For publishers who have enjoyed low prices from printers in Hong Kong and China in the past decade or so, change is coming: price increases of 10%—15%. A host of factors has driven up printers' costs, which they are now prepared to pass on to customers.

A major reason for the higher cost came from Beijing last January: the reinforcement of a new labor contract law that limits working hours and overtime, sets minimum wages and severance pay, and mandates employer contribution to worker insurance and pension. Fully implemented, the new law will increase labor cost by 15%—18% over the next 12 months, delivering a double whammy to print suppliers operating in the Pearl River Delta region, China's print manufacturing hub, who have already seen wages rise 25% in the last two years owing to a nationwide shortfall in skilled labor and rampant poaching. The law also curtails hiring (and firing) of temporary workers, making it difficult to quickly ramp up production to meet seasonal peaks.

Workers, meanwhile, are not entirely happy with the new law, although it favors them. They want more than the mandated monthly overtime of 36 hours. Suppliers, too, want their workers to be on the production floor longer to fulfill orders. This situation has disrupted schedules and forced suppliers to increase head count (ergo, labor expenses).

Beijing's other move—following pressures from Washington and the European Union to rectify its soaring trade surplus and unfair trade practices—was abolishing the 13% tax rebate on 2,800 products (representing almost 40% of China's exports). One of those affected is the export of pulp, paper and board that use imported logs, wood chips and pulp. The impact has reverberated through the supply chain since Chinese mills import most of these materials, and print suppliers either buy from the mills or import directly. Add in reduced capacity due to local mill closures—the fallout from stricter environmental laws—and suppliers saw paper prices jump five times within the last 24 months.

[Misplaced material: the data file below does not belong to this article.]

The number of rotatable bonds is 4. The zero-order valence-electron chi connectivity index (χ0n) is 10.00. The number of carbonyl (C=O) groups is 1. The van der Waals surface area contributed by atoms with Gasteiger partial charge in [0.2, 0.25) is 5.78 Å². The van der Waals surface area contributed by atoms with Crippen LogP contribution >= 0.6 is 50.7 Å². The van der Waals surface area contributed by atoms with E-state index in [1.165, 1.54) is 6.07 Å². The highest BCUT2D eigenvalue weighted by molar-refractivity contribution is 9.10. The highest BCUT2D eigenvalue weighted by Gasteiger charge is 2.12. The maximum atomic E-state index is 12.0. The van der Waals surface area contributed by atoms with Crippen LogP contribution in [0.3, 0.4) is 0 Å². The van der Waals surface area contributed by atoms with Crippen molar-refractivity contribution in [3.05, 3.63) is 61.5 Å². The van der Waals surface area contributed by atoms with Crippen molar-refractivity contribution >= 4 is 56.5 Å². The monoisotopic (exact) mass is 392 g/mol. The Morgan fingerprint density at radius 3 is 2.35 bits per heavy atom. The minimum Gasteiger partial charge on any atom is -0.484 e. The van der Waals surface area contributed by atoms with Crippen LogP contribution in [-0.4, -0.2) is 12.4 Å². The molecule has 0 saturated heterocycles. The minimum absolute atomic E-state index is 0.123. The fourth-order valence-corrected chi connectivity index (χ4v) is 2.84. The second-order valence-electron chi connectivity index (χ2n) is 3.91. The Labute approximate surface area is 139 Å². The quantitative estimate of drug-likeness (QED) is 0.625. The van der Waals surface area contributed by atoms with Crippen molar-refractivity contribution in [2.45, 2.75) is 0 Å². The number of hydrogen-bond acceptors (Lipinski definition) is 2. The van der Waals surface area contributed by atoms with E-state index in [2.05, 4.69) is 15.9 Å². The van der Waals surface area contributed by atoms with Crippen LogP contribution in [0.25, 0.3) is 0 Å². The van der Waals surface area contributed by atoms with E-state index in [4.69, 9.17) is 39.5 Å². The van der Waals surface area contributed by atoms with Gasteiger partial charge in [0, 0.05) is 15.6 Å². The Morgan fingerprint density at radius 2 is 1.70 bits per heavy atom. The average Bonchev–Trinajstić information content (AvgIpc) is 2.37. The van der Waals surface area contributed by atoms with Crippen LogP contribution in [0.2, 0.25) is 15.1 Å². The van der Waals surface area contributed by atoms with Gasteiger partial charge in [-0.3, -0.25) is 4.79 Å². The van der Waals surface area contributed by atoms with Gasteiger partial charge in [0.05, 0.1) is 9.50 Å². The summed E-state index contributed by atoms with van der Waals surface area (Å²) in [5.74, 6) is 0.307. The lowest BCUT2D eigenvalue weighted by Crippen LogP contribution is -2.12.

More spending on green management practices and manufacturing safety improvements demanded by both Beijing and clients have also added to expenses, as have escalating energy prices, which have risen by at least 20% since 2006. Making matters worse was the pre—Lunar New Year snowstorms—an inauspicious start, indeed—which led to a power supply crunch in the Pearl River Delta/Guangdong Province. Several suppliers interviewed by PW had to purchase fuel to run their generators, further jacking up costs. This situation may persist until the power grid is fully restored, probably in the third quarter of 2008.

With all that has happened, old pricing is all but impossible, even if publishers shop longer and harder. Printers are anticipating complaints from American print buyers, who now have less purchasing power with the weak dollar. But the reality is, costs are climbing the world over, and no supplier can absorb these increases indefinitely or fully.

'Cathedral of the Sea' By the Numbers
65,000: First printing for the historical novel about medieval Barcelona that Dutton will publish in the U.S. on May 1

32: Number of countries where rights have been sold

1.7 million: Number of copies sold in Spain

500,000: Number of copies sold in Italy

250,000: Number of copies sold in Germany

13: Number of stops on the Catedral del Mar literary tour in Barcelona

4: Number of years author Ildefonso Falcones spent writing the book, for an hour every morning before going to work as a lawyer in Barcelona